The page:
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E-commerce in the Middle East: Virtual gold rush

Internet ventures are no longer a mirage in the Arab world. Enthusiasts will remember the era of Arabia.com which is no longer around. The challenges for startups remain, but the landscape has evolved and is continuing to grow. With the growth of broadband, one key area that illuminates how business is being conducted is e-commerce.

Aramex, the largest online courier in the Middle East, started its shop-and-ship service to help its clients shop overseas what now seems like light years ago. In many ways, one could argue that move has served as a catalyst for other entities that came to the market later. Though the Middle East, compared to other regions, has been slow coming to the market when it comes to e-commerce – mainly due to logistics related to security of transactions, payment execution, technology speed and banks being risk-averse due to the high rate of fraud – the business environment is changing. Things are becoming more accessible.

Today, a growing number of people in the region buy their tickets and book their hotels online, they pay their bills the same way and they do it from local companies rather than from Amazon and eBay.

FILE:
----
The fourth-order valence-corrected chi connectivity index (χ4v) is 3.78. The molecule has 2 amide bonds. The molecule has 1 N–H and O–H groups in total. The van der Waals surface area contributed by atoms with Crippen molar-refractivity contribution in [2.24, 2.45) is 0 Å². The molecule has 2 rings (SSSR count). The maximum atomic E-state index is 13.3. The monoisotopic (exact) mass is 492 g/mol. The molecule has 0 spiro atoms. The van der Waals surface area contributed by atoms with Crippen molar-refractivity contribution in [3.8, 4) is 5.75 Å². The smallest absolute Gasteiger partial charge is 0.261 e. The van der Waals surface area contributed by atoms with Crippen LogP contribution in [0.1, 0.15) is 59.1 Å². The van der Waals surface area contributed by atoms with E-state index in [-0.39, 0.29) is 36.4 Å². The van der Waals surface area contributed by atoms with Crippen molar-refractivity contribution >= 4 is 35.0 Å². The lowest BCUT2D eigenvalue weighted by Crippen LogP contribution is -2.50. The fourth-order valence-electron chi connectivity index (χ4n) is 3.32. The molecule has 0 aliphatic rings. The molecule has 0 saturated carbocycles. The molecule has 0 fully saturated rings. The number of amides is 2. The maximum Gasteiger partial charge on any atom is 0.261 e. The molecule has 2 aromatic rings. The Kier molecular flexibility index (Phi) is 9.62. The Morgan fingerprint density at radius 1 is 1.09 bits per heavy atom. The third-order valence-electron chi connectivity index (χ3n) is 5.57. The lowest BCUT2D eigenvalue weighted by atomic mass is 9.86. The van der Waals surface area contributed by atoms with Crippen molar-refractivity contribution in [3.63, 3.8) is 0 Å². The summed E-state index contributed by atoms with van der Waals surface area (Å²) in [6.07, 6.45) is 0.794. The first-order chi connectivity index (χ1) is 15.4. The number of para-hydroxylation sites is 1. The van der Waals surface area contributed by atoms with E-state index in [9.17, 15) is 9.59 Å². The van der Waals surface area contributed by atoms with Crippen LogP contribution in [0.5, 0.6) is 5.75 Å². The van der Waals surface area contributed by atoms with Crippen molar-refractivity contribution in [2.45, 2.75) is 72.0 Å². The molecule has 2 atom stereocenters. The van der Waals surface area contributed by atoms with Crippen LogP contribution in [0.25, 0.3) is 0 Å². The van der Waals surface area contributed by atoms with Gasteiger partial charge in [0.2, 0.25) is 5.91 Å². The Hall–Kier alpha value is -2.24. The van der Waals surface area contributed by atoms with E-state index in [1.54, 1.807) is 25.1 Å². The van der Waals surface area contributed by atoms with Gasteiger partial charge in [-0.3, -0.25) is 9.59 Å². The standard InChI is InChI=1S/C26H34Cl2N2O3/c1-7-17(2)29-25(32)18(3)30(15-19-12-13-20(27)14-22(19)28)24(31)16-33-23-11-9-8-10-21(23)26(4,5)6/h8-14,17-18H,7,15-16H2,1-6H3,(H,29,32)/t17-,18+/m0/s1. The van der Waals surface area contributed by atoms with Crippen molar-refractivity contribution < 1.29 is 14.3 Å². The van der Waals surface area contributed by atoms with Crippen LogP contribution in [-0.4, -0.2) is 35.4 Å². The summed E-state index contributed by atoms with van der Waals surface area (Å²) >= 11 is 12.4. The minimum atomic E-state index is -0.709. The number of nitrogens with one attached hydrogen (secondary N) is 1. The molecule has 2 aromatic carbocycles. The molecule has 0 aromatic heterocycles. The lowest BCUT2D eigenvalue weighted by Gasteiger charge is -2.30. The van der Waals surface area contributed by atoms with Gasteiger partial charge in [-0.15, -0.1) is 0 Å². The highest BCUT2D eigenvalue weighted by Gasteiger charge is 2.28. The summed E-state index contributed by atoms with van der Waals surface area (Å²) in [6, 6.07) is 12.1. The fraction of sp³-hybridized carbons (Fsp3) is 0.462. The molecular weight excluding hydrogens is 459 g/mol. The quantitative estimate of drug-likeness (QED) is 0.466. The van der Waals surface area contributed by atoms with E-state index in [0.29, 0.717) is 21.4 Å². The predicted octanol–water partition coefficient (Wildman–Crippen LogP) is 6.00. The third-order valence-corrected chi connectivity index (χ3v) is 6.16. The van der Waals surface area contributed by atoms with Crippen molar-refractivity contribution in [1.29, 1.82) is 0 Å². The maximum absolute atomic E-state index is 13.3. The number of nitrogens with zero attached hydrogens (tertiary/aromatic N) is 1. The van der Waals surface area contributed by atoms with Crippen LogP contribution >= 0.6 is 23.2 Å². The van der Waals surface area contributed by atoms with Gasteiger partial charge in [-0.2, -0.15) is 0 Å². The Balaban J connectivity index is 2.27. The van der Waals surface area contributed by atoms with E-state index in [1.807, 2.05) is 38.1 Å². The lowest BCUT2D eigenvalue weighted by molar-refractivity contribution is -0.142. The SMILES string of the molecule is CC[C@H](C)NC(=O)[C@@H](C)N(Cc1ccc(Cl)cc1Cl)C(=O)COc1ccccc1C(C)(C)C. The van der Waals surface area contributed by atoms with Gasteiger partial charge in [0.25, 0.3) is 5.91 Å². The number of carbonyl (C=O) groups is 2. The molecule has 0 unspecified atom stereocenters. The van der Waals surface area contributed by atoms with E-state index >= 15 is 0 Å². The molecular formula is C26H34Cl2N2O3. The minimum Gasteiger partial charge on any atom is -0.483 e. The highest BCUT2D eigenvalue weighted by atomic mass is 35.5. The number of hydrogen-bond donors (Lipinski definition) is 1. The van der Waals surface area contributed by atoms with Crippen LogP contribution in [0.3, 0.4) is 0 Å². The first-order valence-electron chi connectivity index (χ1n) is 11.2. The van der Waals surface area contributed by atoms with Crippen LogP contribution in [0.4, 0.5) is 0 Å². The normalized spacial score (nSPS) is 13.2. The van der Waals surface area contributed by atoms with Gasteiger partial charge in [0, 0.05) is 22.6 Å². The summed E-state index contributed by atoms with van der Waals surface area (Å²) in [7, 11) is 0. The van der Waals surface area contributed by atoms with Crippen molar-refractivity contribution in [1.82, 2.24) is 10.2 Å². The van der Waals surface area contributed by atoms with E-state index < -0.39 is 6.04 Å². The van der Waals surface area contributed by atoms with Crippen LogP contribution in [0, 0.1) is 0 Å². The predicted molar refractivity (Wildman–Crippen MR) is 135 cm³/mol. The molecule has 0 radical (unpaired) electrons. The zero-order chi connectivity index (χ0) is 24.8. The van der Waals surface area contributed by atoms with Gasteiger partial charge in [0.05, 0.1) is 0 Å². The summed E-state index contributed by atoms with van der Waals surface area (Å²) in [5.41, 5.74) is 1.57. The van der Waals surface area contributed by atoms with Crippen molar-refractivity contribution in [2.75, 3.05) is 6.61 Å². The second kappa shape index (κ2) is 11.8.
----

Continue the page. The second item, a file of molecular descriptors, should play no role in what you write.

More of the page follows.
The value of e-commerce-related transactions is about $11bn a year in the Middle East, according to Jawad Abbassi, founder and general manager Arab Advisors Group. Europe has the largest e-commerce market in the world, growing 19 percent last year, with the total value of the market estimated at 246bn euros, according to figures from the European Multi-channel and Online Trade Association (EMOTA). The North American market is valued at 237bn euros.

Online retail sales now account for around 5.1 percent of the total value of the retail market in Europe, with 240 million e-shoppers spending an average of 1,000 euros each, according to EMOTA.

“People are investing because they’re waking up to the fact that this is almost a virgin market and as the broadband penetration rate is increasing, people are using the internet for value-added services,” Abbassi says. By end of 2011, there were more than 77.7 million internet users in the Arab World with an internet user penetration of around 22 percent, Abassi says.

Last month, Namshi, an e-commerce site founded less than a year ago, which sells shoes and clothing in the Middle East, said it secured $20m in financing from JP Morgan Chase and Blakeney Management.

Namshi is now set for major regional expansion, says Muhammed Mekki, one of the company’s founders.

“This investment is a turning point,” says Mekki, a former executive at consultancy McKinsey & Co, who founded Namshi with partners Louis Lebbos, Hosam Arab, and Faraz Khalid.


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